Figure 5.1. Use of RSE Row and Column Factor

Table 5.10. Average Expenditures for Major Energy Sources in U.S. Households, 1993 (Dollar per Million BTU)

Source: Energy Information Administration, Office of Energy Markets and End Use, the 1993 Residential Energy Consumption Survey.

Standard Errors

Since the estimates presented in the following tables are based on a sample of residential housing units, they are subject to sampling error, or standard error. To determine the standard error for an estimate in these tables, multiply the approximate RSE by the estimate. For example, to determine the standard error of the average expenditures for natural gas in 1993 among U.S. households located in suburban areas, multiply $6.03 per million Btu by .0152 (the approximate RSE). The result, $0.09 per million Btu, is the approximate standard error for the estimate.

Confidence Levels
Statistical Significance Between Two Statistics

Selected Tables
All Tables - (file size 665,893 bytes) pages: 97 PDF
Energy Consumption and Expenditures tables - (file size 198,280 bytes) pages: 31.
Table 5.1: Average of All Major Source
Table 5.2: Consumption by Each Major Source
Table 5.3: Expenditures by Each Major Source
Table 5.4: Electricity, per Household
Table 5.5: Natural Gas, per Household
Table 5.6: Fuel Oil, per Household
Table 5.7: Kerosene, per Household
Table 5.8: Liquefied Petroleum Gas (LPG), per Household
Table 5.9: Wood Consumption
Table 5.10: Average Expenditures by Each Major Energy Source
PDF
Energy End Use tables - (file size 69,589 bytes) pages: 9.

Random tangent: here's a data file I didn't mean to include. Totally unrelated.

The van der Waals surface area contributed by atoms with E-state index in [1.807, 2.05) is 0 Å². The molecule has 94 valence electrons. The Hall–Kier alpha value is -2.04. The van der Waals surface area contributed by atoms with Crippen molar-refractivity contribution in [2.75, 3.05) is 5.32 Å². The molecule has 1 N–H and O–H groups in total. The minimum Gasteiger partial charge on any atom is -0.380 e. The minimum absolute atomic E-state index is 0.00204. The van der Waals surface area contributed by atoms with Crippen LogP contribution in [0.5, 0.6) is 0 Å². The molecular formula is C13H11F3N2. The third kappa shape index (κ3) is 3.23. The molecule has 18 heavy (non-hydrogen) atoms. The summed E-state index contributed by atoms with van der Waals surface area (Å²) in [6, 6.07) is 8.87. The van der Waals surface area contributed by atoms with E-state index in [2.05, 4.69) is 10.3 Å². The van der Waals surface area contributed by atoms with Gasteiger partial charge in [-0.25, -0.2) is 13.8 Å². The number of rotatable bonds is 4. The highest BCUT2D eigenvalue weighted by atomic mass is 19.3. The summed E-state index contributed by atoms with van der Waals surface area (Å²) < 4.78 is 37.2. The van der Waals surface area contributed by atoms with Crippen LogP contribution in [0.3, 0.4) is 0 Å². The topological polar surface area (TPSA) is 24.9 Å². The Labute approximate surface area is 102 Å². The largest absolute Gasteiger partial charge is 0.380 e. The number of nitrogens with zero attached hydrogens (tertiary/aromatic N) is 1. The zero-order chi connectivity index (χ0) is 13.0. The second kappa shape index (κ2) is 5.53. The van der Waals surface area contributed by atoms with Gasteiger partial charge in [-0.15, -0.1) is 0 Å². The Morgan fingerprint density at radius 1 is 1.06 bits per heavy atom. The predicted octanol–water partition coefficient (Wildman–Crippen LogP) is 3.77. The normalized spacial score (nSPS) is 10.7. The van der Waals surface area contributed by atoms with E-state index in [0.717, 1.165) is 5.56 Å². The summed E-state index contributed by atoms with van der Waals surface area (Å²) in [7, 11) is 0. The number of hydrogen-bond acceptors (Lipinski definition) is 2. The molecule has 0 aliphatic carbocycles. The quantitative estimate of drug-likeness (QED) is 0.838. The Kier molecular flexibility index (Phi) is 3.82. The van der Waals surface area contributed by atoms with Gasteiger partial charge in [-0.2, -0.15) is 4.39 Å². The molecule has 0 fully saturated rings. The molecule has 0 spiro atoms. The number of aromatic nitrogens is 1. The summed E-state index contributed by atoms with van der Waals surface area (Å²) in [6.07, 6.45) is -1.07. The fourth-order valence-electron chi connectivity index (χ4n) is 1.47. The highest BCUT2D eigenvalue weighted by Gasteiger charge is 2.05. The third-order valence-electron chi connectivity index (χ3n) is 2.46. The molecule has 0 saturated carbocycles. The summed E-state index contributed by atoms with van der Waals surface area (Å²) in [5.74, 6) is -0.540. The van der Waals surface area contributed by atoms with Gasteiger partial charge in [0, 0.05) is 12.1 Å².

Table 5.11: Consumption and Expenditures by End Use
Table 5.12: Consumption by End Use, per Household
Table 5.13: Expenditures by End Use, per Household
PDF
Space-Heating Consumption and Expenditures tables - (file size 152,578 bytes) pages: 21.
Table 5.14: Electricity and Natural Gas
Table 5.15: Fuel Oil, Kerosene, and LPG
Table 5.16: Electricity, per Household
Table 5.17: Natural Gas, per Household
Table 5.18: Fuel Oil, per Household
Table 5.19: LPG, per Household
PDF
Air-Conditioning Consumption and Expenditures tables - (file size 63,033 bytes) pages: 7
Table 5.20: Electricity for all A/C and Central A/C
Table 5.21: Electricity for Room A/C
PDF
Water-Heating Consumption and Expenditures tables - (file size 100,233 bytes) pages: 14.
Table 5.22: Electricity and Natural Gas
Table 5.23: Fuel Oil and Natural Gas
Table 5.24: Electricity and Natural Gas, per Household
Table 5.25: Fuel Oil and Natural Gas, per Household
PDF
Appliances and Refrigerator Consumption and Expenditures tables - (file size 74,699 bytes) pages: 10.
Table 5.26: Electricity, Natural Gas, and LPG
Table 5.27: Electricity, per Household
Table 5.28: Natural Gas and LPG, per Household
PDF

The following tables are unpublished Census Region and State-level data based on the energy consumption data collected from the1993 Residential Energy Consumption Survey. The State data are based on the four largest populated States: California, Florida, New York, and Texas.

Region and State Tables (Index)
Region State
Northeast California
Midwest Florida
West New York
South Texas

Specific questions on this product may be directed to:

Chip Berry
James.Berry@eia.gov
RECS Survey Manager
Phone: (202) 586-5543